As much as I love the recovery community on the internet, it always disheartens me to see certain posts or people who are seemingly here for the wrong reasons.
Eating disorders are competitive illnesses, we all know that. An eating disorder tricks you into thinking being sick is “good,” and you’re soon filled with a desire to be the sickest person you know.
That being said, I personally believe that an important part of recovery (and the online communities that support recovery) is the dismantling of these harmful belief systems.
When I log into Instagram and see someone’s profile tallying the times they’ve been inpatient for their eating disorder, or I see someone posting about their specific weight or BMI, I wonder, is this really recovery? How much of these posts are actually people trying to vent and express themselves, and how much is subtle competition, proving to themselves and others that they are “sick enough?”
And that’s the main problem right there. The fact that the phrase “sick enough” exists in the ED community is sad. Many people are fooled by their ED to think that they’re not sick enough if they don’t meet certain diagnostic criteria. They believe that there’s always someone out there who is worse than they are.
Whether or not there is someone who has more thoughts, uses more behaviors, or has been sick longer, your ED deserves treatment.
What is hard for me to see is people on the internet who are trying to recover and working towards a healthy life who still fall prey to the ED mindset. Posting before and after pictures isn’t helpful. It’s not inspiring, it’s triggering.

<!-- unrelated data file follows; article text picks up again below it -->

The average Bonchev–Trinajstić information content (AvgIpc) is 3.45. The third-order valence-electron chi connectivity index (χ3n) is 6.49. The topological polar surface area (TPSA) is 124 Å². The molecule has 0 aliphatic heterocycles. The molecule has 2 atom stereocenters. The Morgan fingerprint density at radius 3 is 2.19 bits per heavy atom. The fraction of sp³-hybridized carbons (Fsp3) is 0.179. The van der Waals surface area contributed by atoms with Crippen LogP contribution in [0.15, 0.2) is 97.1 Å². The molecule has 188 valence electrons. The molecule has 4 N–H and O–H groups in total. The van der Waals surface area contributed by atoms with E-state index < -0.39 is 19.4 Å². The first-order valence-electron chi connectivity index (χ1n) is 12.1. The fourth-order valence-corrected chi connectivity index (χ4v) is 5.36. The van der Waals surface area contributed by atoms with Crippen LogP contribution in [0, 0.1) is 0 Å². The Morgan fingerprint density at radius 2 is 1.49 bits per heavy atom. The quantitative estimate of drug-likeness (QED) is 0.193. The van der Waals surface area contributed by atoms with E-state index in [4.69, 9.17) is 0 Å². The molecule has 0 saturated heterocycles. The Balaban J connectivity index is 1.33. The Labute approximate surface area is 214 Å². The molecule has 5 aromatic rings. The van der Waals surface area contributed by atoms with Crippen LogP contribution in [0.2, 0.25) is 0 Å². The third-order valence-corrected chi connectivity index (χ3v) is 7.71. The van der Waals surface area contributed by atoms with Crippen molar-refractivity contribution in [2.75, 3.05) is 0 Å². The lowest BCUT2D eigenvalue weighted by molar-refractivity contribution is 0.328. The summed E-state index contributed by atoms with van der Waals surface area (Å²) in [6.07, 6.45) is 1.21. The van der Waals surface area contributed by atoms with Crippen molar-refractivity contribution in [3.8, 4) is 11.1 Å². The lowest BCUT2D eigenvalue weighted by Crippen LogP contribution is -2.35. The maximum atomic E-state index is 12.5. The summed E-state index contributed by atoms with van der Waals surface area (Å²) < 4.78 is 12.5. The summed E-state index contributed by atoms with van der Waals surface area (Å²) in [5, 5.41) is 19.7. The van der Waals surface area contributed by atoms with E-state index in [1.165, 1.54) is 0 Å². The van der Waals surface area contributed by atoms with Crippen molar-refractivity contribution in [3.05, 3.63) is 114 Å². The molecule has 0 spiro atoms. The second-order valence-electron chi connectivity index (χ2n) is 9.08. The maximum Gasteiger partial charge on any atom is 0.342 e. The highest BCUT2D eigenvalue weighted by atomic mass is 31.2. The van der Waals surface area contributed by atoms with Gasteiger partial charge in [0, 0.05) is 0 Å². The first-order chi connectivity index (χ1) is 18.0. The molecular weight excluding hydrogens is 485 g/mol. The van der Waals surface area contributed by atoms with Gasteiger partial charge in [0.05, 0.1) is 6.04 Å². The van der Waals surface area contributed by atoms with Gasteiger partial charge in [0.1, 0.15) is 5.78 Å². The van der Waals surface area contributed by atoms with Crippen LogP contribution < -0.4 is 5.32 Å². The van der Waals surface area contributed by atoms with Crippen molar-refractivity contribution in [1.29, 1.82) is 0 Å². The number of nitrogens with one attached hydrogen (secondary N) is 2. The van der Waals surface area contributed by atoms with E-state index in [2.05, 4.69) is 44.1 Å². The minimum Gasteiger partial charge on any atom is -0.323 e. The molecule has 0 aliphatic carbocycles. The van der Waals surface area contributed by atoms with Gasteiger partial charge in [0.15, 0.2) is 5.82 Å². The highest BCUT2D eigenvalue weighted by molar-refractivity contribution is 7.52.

How many times have you looked at a before and after picture and compared your sick body to someone else’s? Many times, I’m sure. How many times have you read someone’s story and compared it to your own?
How many times have you compared someone’s weight to your lowest weight? How many times have you compared your BMI to someone else’s?
I understand that this competitive nature is a part of these illnesses, and an incredibly tough one to break, at that. But I urge people in recovery to recognize that these posts, and specifically the sharing of “war stories,” is not helpful.
Sure, there are ways to share your experience that are rooted in recovery, but often times, that excludes talk of numbers, behaviors, or comparison.
While your eating disorder will convince you over and over that you need to be validated that you are sick, that you are struggling, and that you are affected by this illness, I’m here to tell you that you don’t need outside validation.
Waking up and knowing that you want to weigh yourself but you aren’t going to should be validation. Eating lunch even though you wish you could skip it should be enough. Avoiding a binge after a terrible day should be validation. You are worthy of recovery. You are worthy of love and respect and health.
The fact that you have these thoughts and recognize that they aren’t healthy is enough. You don’t need to post your BMI to be sick. You don’t need to have a shocking before and after photo to be sick.
You need the self compassion to know that you’re fighting it.
Eating disorders are fueled by competition, and they are fueled by not being “sick enough.” Whenever you see that someone has been in treatment more than you, or someone reached a lower weight than you, as hard as it is, recognize that your experience is valid, too.
Of course your eating disorder will feel guilty, stupid, and like a failure. But isn’t that what we want? Don’t we want our illnesses to fail and our recovery to thrive? The desire to be “sick” is part of the illness–healthy people don’t want to be sick.